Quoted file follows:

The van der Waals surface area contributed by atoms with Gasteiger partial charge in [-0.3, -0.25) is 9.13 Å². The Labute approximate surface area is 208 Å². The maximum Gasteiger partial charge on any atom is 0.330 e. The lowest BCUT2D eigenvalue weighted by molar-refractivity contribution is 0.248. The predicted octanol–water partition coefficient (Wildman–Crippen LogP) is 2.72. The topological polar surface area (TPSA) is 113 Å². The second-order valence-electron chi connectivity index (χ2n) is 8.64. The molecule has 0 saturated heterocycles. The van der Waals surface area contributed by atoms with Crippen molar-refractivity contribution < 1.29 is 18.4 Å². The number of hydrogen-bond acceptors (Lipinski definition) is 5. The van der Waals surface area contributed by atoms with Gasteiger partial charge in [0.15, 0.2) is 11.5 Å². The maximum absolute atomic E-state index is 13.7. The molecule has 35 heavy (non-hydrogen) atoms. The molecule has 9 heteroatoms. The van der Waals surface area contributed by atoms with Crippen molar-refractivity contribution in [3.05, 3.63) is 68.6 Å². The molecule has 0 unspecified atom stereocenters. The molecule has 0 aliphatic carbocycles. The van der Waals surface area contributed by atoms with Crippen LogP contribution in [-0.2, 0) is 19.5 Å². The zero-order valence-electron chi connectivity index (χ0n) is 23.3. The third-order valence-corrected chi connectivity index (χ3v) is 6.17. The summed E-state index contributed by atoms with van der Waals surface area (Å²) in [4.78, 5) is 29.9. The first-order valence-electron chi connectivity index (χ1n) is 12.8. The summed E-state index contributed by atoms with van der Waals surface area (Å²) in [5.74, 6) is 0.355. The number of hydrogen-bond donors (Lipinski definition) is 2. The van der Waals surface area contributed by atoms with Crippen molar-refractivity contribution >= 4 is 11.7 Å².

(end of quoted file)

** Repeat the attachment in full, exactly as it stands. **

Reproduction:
The van der Waals surface area contributed by atoms with Gasteiger partial charge in [-0.3, -0.25) is 9.13 Å². The Labute approximate surface area is 208 Å². The maximum Gasteiger partial charge on any atom is 0.330 e. The lowest BCUT2D eigenvalue weighted by molar-refractivity contribution is 0.248. The predicted octanol–water partition coefficient (Wildman–Crippen LogP) is 2.72. The topological polar surface area (TPSA) is 113 Å². The second-order valence-electron chi connectivity index (χ2n) is 8.64. The molecule has 0 saturated heterocycles. The van der Waals surface area contributed by atoms with Crippen molar-refractivity contribution < 1.29 is 18.4 Å². The number of hydrogen-bond acceptors (Lipinski definition) is 5. The van der Waals surface area contributed by atoms with Gasteiger partial charge in [0.15, 0.2) is 11.5 Å². The maximum absolute atomic E-state index is 13.7. The molecule has 35 heavy (non-hydrogen) atoms. The molecule has 9 heteroatoms. The van der Waals surface area contributed by atoms with Crippen molar-refractivity contribution in [3.05, 3.63) is 68.6 Å². The molecule has 0 unspecified atom stereocenters. The molecule has 0 aliphatic carbocycles. The van der Waals surface area contributed by atoms with Crippen LogP contribution in [-0.2, 0) is 19.5 Å². The zero-order valence-electron chi connectivity index (χ0n) is 23.3. The third-order valence-corrected chi connectivity index (χ3v) is 6.17. The summed E-state index contributed by atoms with van der Waals surface area (Å²) in [4.78, 5) is 29.9. The first-order valence-electron chi connectivity index (χ1n) is 12.8. The summed E-state index contributed by atoms with van der Waals surface area (Å²) in [5.74, 6) is 0.355. The number of hydrogen-bond donors (Lipinski definition) is 2. The van der Waals surface area contributed by atoms with Crippen molar-refractivity contribution >= 4 is 11.7 Å².